The term “care” comes from the Old English word “caru” or “cearu,” which means “sorrow,” “anxiety,” or “serious mental attention.” This is derived from the Proto-Germanic root “*karō,” meaning “lament” or “grief.”

1. Proto-Indo-European (PIE)

The PIE root “*ger-” means “to cry out” or “to lament.”

2. Proto-Germanic

From the PIE root, the Proto-Germanic word “*karō” developed, meaning “lament” or “grief.”

3. Old English (c. 5th to 11th century CE)

The Proto-Germanic term evolved into Old English as “caru” or “cearu,” meaning “sorrow,” “anxiety,” or “serious mental attention.”

4. Middle English (c. 11th to 15th century CE)

The Old English “caru” or “cearu” evolved into Middle English as “care,” broadening its meaning to include “serious attention,” “worry,” “concern,” and “caution.”

5. Modern English (from 15th century CE to present)

The term “care” evolved into its current form and pronunciation, retaining its various meanings of “serious attention,” “concern,” “worry,” “caution,” and “effort made to do something correctly or safely.”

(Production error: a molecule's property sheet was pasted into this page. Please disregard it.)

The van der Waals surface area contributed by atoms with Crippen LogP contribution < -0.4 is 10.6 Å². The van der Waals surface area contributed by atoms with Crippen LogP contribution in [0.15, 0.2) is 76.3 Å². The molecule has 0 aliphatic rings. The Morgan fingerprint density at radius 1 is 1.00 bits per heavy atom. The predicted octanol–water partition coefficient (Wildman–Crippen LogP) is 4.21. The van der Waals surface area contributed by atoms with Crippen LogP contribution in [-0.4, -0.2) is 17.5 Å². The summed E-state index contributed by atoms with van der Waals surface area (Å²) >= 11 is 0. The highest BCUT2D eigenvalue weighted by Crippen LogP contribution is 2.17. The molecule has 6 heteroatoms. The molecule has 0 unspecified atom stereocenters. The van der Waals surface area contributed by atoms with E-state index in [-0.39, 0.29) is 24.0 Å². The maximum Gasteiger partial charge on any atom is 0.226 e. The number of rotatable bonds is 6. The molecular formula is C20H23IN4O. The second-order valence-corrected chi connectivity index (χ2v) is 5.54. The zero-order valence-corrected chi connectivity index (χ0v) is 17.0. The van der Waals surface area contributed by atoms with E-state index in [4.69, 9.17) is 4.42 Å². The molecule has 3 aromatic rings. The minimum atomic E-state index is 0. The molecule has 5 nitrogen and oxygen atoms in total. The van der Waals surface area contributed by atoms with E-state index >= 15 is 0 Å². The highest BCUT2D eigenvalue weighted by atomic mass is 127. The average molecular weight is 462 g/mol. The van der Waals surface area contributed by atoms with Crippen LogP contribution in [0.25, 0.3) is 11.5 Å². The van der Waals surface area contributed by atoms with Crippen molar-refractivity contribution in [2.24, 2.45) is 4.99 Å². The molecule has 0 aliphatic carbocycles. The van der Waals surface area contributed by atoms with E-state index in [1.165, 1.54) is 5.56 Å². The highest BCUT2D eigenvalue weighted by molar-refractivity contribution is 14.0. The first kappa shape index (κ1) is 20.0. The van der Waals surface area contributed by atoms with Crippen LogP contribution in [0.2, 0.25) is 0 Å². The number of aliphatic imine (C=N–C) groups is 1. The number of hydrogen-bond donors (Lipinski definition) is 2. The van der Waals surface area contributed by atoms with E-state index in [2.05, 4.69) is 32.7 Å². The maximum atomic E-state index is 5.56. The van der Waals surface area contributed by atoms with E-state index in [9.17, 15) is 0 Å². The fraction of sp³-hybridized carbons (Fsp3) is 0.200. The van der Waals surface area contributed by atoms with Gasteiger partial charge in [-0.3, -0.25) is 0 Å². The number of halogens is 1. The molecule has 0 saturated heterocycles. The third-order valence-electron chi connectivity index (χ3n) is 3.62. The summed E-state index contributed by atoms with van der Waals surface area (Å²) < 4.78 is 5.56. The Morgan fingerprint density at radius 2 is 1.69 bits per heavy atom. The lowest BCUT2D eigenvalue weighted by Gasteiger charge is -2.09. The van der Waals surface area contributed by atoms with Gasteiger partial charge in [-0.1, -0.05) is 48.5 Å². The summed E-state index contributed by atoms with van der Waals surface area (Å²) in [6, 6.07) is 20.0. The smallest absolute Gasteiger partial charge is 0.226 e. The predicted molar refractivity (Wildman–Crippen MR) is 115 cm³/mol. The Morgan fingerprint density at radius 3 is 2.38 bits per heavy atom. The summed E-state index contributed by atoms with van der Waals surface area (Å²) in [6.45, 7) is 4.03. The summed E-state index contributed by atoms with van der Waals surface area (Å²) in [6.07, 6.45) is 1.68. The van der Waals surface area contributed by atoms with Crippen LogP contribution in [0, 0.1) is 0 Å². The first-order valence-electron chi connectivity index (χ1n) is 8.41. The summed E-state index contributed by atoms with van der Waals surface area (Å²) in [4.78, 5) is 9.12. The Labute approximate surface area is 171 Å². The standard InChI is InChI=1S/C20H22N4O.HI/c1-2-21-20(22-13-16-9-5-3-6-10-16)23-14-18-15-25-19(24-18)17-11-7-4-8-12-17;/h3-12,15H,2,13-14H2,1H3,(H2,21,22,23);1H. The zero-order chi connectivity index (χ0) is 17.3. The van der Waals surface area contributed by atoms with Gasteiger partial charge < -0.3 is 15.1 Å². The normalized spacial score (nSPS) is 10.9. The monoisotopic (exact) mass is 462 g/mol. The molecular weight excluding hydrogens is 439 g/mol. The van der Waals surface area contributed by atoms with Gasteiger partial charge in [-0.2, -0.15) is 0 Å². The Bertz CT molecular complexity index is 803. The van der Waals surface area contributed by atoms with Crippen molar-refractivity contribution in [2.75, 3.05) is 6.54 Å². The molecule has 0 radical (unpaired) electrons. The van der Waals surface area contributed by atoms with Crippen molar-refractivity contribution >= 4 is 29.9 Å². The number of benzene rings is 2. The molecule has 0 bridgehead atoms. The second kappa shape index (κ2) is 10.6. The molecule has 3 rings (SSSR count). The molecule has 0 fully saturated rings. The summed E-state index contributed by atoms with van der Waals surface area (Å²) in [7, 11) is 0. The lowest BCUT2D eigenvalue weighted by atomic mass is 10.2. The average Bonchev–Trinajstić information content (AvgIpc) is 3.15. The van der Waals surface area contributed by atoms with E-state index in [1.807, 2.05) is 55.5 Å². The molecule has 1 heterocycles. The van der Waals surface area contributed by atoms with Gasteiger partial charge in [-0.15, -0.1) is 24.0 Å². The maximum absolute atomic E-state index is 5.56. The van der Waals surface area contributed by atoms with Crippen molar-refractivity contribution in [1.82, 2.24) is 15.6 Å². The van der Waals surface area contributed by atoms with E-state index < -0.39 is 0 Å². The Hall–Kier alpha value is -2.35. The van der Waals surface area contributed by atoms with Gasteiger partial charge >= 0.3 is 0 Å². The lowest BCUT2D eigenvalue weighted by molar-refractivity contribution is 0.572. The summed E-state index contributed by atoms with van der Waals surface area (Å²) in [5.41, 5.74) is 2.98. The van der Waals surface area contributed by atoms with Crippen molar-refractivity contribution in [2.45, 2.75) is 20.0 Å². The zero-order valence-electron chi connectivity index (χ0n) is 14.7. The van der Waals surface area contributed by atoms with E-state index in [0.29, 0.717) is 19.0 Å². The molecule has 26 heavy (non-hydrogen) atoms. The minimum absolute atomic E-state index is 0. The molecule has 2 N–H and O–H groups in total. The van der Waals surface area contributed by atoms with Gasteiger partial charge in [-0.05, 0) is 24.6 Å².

Phonetic Evolution

Over time, the pronunciation of “care” has remained relatively stable from Old English to Modern English.

Usage Examples

  • “Care is often used to describe serious attention or concern for someone or something.”
  • “Another example of ‘care’ in a sentence is ‘She takes great care in preparing meals for her family.'”

Cultural or Historical Notes

The development of the word “care” was significantly influenced by its use in describing emotional states, attention to tasks, and concern for others. It has been central to discussions of healthcare, caregiving, and personal responsibility.

The word “care” reflects the concept of serious attention and concern, emphasizing the importance of looking after oneself and others, performing tasks diligently, and addressing worries and anxieties. It underscores the role of empathy, responsibility, and caution in various aspects of human life.